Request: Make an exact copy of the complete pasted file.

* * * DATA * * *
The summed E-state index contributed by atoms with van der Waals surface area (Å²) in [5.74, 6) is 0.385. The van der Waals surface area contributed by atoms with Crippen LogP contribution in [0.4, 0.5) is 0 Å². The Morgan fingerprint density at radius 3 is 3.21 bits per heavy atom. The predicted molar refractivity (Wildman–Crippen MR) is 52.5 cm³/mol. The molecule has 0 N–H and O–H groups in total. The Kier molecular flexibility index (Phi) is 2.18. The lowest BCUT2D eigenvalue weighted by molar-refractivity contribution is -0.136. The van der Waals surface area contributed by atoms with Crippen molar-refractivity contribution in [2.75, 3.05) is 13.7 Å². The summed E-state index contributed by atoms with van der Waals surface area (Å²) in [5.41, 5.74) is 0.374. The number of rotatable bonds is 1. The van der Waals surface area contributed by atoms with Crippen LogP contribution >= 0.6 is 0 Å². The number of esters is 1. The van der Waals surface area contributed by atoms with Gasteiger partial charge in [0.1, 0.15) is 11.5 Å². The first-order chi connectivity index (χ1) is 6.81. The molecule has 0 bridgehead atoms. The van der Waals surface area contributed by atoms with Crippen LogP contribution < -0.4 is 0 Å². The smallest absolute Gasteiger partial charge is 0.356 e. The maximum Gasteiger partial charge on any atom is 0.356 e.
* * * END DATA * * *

The summed E-state index contributed by atoms with van der Waals surface area (Å²) in [5.74, 6) is 0.385. The van der Waals surface area contributed by atoms with Crippen LogP contribution in [0.4, 0.5) is 0 Å². The Morgan fingerprint density at radius 3 is 3.21 bits per heavy atom. The predicted molar refractivity (Wildman–Crippen MR) is 52.5 cm³/mol. The molecule has 0 N–H and O–H groups in total. The Kier molecular flexibility index (Phi) is 2.18. The lowest BCUT2D eigenvalue weighted by molar-refractivity contribution is -0.136. The van der Waals surface area contributed by atoms with Crippen molar-refractivity contribution in [2.75, 3.05) is 13.7 Å². The summed E-state index contributed by atoms with van der Waals surface area (Å²) in [5.41, 5.74) is 0.374. The number of rotatable bonds is 1. The van der Waals surface area contributed by atoms with Crippen LogP contribution >= 0.6 is 0 Å². The number of esters is 1. The van der Waals surface area contributed by atoms with Gasteiger partial charge in [0.1, 0.15) is 11.5 Å². The first-order chi connectivity index (χ1) is 6.81. The molecule has 0 bridgehead atoms. The van der Waals surface area contributed by atoms with Crippen LogP contribution < -0.4 is 0 Å². The smallest absolute Gasteiger partial charge is 0.356 e. The maximum Gasteiger partial charge on any atom is 0.356 e.